In Purrunsing v. A'Court & Co (a firm) and House Owners Conveyancers Limited (2016) EWHC 789 (Ch) Judge Pelling QC in the Chancery Division of the High Court held that both the buyer's and seller's conveyancing solicitors were jointly liable to the Claimant buyer for a breach of trust arising out of a property fraud, for which they were not entitled to relief under Section 61 Trustee Act 1925 (a statutory provision that enables the Court to relieve a trustee of liability in certain circumstances). This is an important decision because this is one of the few occasions where a seller's conveyancing solicitor, who does not usually owe any duty of care to a buyer, has been found to be liable to the buyer in circumstances where the seller's solicitors have not been dishonest.

Facts of the case

The Claimant buyer (Mr Purrunsing) purported to purchase a property from a seller who later turned out to be a fraudster and not the true owner of the property. By the time the fraud was discovered the buyer's money had been paid away to the fraudster.

The buyer brought a claim against both the seller's solicitors (A'Court & Co) and buyer's solicitors (House Owners Conveyancers Limited) for breach of trust. Both solicitors admitted breach of trust but claimed relief under Section 61. In addition the buyer brought a claim against his own solicitors for breach of contractual and tortious duty for failing to inform him that the seller's solicitors' response to an additional enquiry regarding the identity of the seller illustrated that there was a real risk in proceeding with the transaction because the seller's solicitors had no personal knowledge of the seller and could not (or had not) confirmed a link between the seller and the property being purchased. The buyer's solicitors denied liability in this regard.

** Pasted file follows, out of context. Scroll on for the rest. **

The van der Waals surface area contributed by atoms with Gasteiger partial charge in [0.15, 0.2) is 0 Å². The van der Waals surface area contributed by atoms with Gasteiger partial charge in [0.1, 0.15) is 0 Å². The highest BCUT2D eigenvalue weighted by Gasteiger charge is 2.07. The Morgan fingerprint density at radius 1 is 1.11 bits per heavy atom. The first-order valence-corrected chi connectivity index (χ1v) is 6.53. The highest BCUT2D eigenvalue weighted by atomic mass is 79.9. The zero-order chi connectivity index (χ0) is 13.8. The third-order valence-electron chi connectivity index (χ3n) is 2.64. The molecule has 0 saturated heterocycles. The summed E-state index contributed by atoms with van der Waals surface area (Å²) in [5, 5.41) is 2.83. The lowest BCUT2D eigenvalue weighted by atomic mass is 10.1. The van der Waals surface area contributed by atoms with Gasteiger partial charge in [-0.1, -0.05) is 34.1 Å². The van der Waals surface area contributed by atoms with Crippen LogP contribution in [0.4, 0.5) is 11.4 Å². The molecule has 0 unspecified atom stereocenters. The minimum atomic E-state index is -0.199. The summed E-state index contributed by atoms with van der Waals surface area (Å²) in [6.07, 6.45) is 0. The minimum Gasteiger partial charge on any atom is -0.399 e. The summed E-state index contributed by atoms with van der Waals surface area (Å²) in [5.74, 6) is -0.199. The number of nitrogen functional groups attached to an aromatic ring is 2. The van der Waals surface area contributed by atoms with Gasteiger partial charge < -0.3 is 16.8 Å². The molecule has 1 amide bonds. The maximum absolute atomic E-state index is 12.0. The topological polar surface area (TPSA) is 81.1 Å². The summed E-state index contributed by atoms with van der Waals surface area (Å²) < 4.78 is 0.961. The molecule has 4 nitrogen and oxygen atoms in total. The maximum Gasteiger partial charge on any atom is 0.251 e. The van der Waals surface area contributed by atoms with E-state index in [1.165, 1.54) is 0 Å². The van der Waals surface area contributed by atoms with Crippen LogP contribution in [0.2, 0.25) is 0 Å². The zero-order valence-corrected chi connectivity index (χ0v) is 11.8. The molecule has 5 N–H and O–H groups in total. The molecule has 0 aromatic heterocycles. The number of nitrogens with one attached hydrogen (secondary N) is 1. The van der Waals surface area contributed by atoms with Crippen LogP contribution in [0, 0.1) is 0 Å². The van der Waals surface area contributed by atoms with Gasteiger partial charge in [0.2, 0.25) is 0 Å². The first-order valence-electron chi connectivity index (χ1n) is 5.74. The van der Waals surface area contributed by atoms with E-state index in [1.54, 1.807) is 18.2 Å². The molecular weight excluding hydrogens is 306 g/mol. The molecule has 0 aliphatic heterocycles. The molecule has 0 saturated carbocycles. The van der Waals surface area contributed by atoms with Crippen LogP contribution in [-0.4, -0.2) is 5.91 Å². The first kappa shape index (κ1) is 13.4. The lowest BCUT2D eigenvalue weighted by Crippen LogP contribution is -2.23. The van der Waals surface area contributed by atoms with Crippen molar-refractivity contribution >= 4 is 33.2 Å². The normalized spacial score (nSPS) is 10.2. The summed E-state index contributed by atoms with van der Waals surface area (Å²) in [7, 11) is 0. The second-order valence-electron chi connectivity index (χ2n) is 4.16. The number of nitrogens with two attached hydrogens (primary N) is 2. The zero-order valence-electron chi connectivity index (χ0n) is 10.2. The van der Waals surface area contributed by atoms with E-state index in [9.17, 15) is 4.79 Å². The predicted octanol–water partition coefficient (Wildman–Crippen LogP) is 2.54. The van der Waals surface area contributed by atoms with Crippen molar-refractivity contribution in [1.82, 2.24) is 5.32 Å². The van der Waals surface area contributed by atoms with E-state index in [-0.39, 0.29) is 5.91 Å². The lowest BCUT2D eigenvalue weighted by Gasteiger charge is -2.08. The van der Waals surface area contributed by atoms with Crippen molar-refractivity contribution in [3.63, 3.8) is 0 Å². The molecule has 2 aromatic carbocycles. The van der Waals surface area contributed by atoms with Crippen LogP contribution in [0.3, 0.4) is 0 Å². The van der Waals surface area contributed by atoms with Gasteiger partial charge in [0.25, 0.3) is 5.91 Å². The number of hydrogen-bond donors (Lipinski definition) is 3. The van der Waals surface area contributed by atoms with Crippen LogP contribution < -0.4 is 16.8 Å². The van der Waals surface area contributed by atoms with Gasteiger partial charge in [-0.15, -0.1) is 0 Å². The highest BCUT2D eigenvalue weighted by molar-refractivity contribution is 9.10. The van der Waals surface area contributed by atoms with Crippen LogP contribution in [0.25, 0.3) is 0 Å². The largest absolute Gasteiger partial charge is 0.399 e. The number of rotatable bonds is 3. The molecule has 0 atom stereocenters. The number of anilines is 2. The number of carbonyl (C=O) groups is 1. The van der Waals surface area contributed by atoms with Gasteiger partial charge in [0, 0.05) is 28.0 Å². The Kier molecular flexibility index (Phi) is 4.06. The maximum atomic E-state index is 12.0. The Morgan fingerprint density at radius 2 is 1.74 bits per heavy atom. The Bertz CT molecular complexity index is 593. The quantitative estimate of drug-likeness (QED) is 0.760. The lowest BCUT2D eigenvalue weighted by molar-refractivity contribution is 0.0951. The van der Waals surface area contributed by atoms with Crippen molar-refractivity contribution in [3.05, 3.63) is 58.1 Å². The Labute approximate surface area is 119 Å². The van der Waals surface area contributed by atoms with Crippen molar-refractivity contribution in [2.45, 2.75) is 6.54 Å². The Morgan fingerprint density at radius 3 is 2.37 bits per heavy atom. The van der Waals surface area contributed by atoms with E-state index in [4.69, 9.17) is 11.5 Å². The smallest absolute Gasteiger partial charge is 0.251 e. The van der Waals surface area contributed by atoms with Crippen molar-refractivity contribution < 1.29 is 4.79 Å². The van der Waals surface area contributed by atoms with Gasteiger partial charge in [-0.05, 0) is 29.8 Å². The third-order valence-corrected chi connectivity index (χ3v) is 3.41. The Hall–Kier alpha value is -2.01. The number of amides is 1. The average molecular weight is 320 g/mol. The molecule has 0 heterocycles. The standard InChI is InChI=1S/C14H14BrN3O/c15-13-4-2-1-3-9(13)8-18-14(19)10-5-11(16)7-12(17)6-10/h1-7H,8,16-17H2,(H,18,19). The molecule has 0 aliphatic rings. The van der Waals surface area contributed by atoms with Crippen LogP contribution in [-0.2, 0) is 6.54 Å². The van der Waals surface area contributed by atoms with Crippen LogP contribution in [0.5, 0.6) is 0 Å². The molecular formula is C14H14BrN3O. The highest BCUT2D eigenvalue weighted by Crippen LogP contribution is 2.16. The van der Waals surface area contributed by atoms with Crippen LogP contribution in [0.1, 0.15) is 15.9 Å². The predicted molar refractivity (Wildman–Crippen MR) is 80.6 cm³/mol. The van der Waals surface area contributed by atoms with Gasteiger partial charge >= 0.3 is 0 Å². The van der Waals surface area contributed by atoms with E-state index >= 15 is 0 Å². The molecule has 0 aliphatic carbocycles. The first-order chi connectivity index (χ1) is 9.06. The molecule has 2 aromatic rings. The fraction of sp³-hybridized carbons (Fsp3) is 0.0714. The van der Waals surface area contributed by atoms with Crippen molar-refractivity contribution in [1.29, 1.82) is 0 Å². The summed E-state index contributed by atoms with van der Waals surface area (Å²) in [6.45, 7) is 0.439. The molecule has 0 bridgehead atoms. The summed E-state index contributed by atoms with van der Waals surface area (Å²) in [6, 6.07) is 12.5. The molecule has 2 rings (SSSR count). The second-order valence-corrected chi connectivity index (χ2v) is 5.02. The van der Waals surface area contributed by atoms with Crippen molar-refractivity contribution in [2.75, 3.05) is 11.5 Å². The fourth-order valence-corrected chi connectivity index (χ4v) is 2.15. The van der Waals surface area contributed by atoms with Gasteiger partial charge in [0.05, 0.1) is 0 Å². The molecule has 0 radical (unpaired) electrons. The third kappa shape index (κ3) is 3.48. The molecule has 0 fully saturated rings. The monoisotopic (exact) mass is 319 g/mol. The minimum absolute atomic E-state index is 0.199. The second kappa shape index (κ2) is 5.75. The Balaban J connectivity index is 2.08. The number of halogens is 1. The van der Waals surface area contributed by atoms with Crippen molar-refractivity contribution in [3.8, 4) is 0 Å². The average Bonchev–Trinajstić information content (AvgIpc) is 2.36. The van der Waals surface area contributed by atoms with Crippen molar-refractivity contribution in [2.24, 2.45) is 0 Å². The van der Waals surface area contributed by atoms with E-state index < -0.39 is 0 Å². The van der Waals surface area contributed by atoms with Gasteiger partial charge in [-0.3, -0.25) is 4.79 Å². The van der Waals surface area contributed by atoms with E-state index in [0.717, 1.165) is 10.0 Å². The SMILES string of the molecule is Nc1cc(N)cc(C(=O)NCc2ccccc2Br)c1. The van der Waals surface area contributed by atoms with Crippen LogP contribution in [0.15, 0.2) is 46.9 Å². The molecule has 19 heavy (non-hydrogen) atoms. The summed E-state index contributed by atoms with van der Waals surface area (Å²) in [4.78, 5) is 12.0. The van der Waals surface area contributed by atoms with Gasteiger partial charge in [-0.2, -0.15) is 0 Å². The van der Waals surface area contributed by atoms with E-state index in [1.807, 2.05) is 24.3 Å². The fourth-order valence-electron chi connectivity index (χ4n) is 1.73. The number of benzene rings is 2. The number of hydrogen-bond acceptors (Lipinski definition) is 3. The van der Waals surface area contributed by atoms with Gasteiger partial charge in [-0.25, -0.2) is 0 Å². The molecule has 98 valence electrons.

The decision

The judgment focused on Section 61 Trustee Act 1925 which provides as follows:

"If it appears to the Court that a trustee, is or may be liable for any breach of trust,…but has acted honestly and reasonably and ought fairly to be excused for the breach of trust…then the Court may relieve him either wholly or partly from personal liability of the same."

Judge Pelling QC held that the seller's solicitors were not entitled to relief under Section 61. Whilst the solicitors were not found to be dishonest, the Judge did find that the solicitors had not acted reasonably because they failed to take a risk-based approach to client due diligence in accordance with reasonable practice and that failure caused the Claimant's loss. The Judge rejected the seller's solicitors' submission that it should be held to a lesser standard of reasonableness than the Claimant's solicitors and confirmed that a seller's solicitor is as much a trustee of the purchase monies while in its possession pending completion as the buyer's solicitor.

The Judge also held that the Claimant's solicitors had breached their contractual and tortious duty to the Claimant by failing to inform him of the Additional Enquiry and the risk in proceeding with the transaction. The Judge commented that there was not necessarily any duty on a buyer's solicitor to raise any enquiry regarding the identity of the seller (unless requested by his client) but if the solicitor does raise such an enquiry and acquires information that is of importance to his client then he has a duty to bring that information to the attention of his client. As to the breach of trust claim, the Judge declined to grant relief under Section 61. Whilst the Judge did not find that the Claimant's solicitors were dishonest, he did conclude that the solicitors had not acted reasonably by virtue of their breaches of contractual and tortious duty.

The Judge concluded that the seller's solicitors and the Claimant's solicitors were equally responsible for the Claimant's loss and therefore they were both found jointly liable to the Claimant.


This decision may cause some debate in the conveyancing world. In recent cases, particularly in the breach of warranty of authority claims, the Court has been reluctant, in the absence of dishonesty, to hold the conveyancer acting for a fraudster liable for losses ultimately caused by that fraudster (see Excel Securities Plc v. Masood and others (2010) Lloyd's Rep. PN Plus 7). The findings of this case represent an evolution in the Court's approach. Conveyancers are reminded of the importance of taking active steps to minimise the risk of fraud."